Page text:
I can only hope other countries that have more than two political parties and aren't all paid by corporate lobbyists will prevail in squashing this obvious gap in international tax law.

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post #4 of 22

Glad to see them try to fix the problem instead of them just complaining that some companies are not paying what they should be paying. If the tax laws are written correctly then they will collect their taxes but I am confident that they will screw this up again and just keep complaining.

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post #5 of 22

Good on the governments for straightening things out.... well, lets be realistic- making them slightly less crooked.  Whatever leaks they plug, corporations will find the 'next best' remaining ones.

 

 

Next up on the corporate agenda:

 

Dear employees, increased competition and now an increased tax burden imposed on us are making times really *really* hard.  We're going to have to increase your portion of the health care contribution, we're stopping our 401k sharing plan, and there will sadly be no pay raises this year =(

 

<Inside the boardroom>  Hahhahah  Nice work, bonuses for everyone.  Hey, tax guy, hows that new quadruple throople pretend our engineers are in training interns for the tax bonus plan coming along?

post #6 of 22
Sounds like the something the US and other countries who can't even manage what they have would do. "Give us more tax so we can squander it." Instead, Apple and other companies should be able to keep it since they generally use it for actually progressing society and creating jobs. Companies have always been smarter than governments so they will find a way in the new system just like the old. At least, I hope so. Less taxes for these companies means lower prices for us consumers.
post #7 of 22

About time. Less talk, more action!

post #8 of 22
Quote:
Originally Posted by cnocbui View Post

I applaud these moves, I just hope they actually do something and that it's effective.

 

And fair!

 

I agree with you though, this is an excellent move.  Rather than complaining about companies doing something that is perfectly legal, if they don't like it, they are there to change the laws to achieve their aims.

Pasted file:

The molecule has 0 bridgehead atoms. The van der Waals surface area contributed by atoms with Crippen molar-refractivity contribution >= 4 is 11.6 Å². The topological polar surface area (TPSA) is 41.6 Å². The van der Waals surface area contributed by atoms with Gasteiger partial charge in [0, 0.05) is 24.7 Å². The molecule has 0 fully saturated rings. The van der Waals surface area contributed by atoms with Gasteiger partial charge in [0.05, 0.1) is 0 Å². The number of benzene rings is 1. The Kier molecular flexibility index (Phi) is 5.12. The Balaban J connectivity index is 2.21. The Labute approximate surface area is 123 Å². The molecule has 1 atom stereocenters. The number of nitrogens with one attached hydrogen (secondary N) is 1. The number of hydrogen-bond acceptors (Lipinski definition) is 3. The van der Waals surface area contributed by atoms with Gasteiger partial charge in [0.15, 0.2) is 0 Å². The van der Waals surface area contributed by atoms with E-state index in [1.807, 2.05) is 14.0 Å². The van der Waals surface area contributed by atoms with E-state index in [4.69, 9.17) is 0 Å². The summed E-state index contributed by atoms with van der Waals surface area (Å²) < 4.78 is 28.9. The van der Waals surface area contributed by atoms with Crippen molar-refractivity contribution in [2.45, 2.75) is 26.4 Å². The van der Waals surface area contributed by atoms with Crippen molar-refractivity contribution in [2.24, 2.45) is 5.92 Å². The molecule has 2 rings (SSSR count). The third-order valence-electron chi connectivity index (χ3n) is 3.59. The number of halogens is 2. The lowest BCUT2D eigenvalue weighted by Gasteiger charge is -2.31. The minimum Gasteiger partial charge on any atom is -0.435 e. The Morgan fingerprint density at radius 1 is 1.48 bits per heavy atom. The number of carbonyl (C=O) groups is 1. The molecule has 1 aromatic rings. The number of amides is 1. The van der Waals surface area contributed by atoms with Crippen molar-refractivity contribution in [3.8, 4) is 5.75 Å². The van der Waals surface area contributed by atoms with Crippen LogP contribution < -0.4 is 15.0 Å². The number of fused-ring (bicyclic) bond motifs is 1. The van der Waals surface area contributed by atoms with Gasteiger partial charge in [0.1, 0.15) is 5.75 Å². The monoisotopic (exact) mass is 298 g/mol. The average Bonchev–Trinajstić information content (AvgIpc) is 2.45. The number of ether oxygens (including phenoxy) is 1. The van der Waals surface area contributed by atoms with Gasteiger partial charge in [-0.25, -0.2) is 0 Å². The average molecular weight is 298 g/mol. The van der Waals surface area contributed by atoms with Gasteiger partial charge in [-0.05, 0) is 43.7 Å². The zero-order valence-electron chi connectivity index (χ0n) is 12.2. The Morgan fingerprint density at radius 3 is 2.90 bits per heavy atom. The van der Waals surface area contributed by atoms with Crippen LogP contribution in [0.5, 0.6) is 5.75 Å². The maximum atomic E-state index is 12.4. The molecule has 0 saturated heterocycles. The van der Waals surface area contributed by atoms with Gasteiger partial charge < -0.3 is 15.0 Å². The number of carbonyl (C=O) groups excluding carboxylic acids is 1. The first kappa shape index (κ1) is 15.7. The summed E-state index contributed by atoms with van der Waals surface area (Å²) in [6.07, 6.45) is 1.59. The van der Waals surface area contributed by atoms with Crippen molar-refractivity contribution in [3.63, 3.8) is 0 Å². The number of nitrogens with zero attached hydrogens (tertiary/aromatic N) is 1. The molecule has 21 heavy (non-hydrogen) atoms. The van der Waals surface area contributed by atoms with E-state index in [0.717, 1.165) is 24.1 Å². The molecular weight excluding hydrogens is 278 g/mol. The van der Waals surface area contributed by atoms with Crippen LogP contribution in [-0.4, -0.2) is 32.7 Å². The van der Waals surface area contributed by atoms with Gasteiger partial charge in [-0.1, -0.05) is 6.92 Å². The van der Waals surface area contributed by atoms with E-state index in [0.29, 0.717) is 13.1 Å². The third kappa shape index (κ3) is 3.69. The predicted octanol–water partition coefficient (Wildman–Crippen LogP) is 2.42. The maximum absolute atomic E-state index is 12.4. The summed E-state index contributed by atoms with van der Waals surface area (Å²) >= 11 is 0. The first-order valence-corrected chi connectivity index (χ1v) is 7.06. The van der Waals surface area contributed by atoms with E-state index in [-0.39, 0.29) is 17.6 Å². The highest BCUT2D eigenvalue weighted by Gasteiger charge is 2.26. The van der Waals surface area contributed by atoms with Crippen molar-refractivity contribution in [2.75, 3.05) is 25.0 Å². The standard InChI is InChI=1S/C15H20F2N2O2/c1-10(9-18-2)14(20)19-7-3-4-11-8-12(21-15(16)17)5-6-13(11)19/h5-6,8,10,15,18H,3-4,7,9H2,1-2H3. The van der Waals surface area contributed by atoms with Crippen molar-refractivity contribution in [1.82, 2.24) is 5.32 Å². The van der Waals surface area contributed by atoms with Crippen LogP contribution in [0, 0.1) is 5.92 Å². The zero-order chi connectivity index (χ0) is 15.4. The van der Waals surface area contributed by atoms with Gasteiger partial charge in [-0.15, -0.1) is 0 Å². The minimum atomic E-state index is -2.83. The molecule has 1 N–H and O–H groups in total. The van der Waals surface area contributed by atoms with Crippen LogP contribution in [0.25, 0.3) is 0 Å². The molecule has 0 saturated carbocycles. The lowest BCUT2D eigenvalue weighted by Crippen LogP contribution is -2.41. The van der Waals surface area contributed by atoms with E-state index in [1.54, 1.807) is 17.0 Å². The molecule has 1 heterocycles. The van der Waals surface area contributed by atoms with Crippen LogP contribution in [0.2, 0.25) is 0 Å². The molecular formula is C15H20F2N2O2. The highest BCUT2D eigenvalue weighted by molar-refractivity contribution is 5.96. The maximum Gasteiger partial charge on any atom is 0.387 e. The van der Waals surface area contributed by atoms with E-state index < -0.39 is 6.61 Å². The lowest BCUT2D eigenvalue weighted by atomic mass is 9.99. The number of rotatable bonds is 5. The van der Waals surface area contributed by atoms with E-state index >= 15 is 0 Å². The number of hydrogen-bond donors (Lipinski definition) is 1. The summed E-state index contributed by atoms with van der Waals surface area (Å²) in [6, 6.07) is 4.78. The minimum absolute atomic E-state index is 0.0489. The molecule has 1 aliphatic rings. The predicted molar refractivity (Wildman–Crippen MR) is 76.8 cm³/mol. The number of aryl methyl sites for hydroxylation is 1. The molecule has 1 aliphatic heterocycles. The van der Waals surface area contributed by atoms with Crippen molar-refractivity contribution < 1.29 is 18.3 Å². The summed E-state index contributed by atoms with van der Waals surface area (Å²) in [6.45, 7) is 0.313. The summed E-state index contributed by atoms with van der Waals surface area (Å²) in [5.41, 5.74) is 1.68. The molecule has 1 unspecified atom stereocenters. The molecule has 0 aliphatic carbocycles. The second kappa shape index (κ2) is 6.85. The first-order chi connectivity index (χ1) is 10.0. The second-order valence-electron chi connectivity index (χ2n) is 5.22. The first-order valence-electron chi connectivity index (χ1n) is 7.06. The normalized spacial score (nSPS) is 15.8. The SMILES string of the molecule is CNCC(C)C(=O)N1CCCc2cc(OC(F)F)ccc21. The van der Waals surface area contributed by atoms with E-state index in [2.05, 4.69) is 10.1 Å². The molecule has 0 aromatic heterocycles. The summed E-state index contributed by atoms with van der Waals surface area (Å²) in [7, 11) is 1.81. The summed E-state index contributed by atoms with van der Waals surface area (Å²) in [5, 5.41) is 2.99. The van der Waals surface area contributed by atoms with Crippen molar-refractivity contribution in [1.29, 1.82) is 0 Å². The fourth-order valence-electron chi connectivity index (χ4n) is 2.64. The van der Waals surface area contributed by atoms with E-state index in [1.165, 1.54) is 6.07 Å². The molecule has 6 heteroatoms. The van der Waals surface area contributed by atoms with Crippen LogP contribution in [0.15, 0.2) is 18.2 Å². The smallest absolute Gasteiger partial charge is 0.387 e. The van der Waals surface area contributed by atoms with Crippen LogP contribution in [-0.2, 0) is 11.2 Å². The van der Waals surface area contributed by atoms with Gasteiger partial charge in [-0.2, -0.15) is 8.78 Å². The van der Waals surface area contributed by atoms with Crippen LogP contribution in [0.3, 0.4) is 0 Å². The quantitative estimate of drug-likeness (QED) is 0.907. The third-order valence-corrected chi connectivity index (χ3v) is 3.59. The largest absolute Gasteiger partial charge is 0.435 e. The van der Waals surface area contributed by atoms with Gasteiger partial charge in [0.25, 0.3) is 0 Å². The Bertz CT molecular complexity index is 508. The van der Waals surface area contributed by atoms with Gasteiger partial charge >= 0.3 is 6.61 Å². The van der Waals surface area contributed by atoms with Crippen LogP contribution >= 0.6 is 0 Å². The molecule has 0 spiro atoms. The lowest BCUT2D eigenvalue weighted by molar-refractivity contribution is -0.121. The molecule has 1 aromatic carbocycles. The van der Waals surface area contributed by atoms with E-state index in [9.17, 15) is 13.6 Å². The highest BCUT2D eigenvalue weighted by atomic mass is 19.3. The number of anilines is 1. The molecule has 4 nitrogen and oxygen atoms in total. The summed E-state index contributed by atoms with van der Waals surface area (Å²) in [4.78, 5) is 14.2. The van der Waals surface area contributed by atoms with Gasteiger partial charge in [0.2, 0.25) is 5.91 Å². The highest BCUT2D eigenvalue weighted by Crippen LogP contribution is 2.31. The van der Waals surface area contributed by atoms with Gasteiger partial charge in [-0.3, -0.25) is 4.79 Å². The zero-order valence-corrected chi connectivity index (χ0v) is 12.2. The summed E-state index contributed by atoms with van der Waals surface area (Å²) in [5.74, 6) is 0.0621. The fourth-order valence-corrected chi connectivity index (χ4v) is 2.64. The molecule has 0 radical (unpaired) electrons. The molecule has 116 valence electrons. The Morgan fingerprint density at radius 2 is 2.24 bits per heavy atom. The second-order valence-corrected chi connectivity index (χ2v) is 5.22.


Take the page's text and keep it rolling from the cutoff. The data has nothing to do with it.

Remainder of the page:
post #9 of 22
Quote:
Originally Posted by PaulMJohnson View Post

And fair!

I agree with you though, this is an excellent move.  Rather than complaining about companies doing something that is perfectly legal, if they don't like it, they are there to change the laws to achieve their aims.

True and I hope we start addressing all the other iniquities in the tax system here in the US too. Such as those to enable billionaires to pay little by only taking investment income for example while hard working folks pay far higher levels on earned income.
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post #10 of 22
Quote:
Originally Posted by digitalclips View Post


True and I hope we start addressing all the other iniquities in the tax system here in the US too. Such as those to enable billionaires to pay little by only taking investment income for example while hard working folks pay far higher levels on earned income.

The US system isn't just skewed in favor of billionaires.  I'm in the process of buying a house in downtown San Jose.  The mortgage is going to be enormous, so I'm going to have a massive amount to write off on my taxes.  I should be able to get my effective tax rate down to well below that of someone who can only afford to rent in San Jose.

 

It's an act of doublethink that I'm thankful for this, but I'm not convinced it's fair.

post #11 of 22
G20? Eventually it'll be G200. Then G2000. Then it'll just be called the U.N.

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post #12 of 22